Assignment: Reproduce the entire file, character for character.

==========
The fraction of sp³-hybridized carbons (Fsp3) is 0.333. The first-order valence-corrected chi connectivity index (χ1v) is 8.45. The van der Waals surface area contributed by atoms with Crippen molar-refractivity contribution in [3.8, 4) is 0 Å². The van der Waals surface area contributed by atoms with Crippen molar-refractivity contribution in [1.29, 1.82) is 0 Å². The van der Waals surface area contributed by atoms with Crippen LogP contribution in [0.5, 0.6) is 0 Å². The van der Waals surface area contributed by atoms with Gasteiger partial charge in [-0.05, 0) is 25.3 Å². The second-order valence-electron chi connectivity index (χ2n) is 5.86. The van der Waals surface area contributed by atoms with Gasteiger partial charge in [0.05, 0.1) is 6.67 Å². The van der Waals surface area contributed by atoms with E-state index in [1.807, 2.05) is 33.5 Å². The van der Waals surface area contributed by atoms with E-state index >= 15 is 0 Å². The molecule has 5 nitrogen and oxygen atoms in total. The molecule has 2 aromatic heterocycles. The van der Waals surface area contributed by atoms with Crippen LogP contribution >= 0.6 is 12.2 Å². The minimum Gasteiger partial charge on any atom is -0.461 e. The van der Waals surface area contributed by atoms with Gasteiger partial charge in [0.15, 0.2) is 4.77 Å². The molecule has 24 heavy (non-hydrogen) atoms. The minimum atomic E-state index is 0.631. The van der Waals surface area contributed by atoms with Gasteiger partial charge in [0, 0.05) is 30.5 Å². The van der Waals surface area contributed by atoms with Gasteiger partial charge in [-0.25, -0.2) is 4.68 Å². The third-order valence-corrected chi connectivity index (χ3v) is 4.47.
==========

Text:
The fraction of sp³-hybridized carbons (Fsp3) is 0.333. The first-order valence-corrected chi connectivity index (χ1v) is 8.45. The van der Waals surface area contributed by atoms with Crippen molar-refractivity contribution in [3.8, 4) is 0 Å². The van der Waals surface area contributed by atoms with Crippen molar-refractivity contribution in [1.29, 1.82) is 0 Å². The van der Waals surface area contributed by atoms with Crippen LogP contribution in [0.5, 0.6) is 0 Å². The van der Waals surface area contributed by atoms with Gasteiger partial charge in [-0.05, 0) is 25.3 Å². The second-order valence-electron chi connectivity index (χ2n) is 5.86. The van der Waals surface area contributed by atoms with Gasteiger partial charge in [0.05, 0.1) is 6.67 Å². The van der Waals surface area contributed by atoms with E-state index in [1.807, 2.05) is 33.5 Å². The van der Waals surface area contributed by atoms with E-state index >= 15 is 0 Å². The molecule has 5 nitrogen and oxygen atoms in total. The molecule has 2 aromatic heterocycles. The van der Waals surface area contributed by atoms with Crippen LogP contribution >= 0.6 is 12.2 Å². The minimum Gasteiger partial charge on any atom is -0.461 e. The van der Waals surface area contributed by atoms with Gasteiger partial charge in [0.15, 0.2) is 4.77 Å². The molecule has 24 heavy (non-hydrogen) atoms. The minimum atomic E-state index is 0.631. The van der Waals surface area contributed by atoms with Gasteiger partial charge in [0, 0.05) is 30.5 Å². The van der Waals surface area contributed by atoms with Gasteiger partial charge in [-0.25, -0.2) is 4.68 Å². The third-order valence-corrected chi connectivity index (χ3v) is 4.47.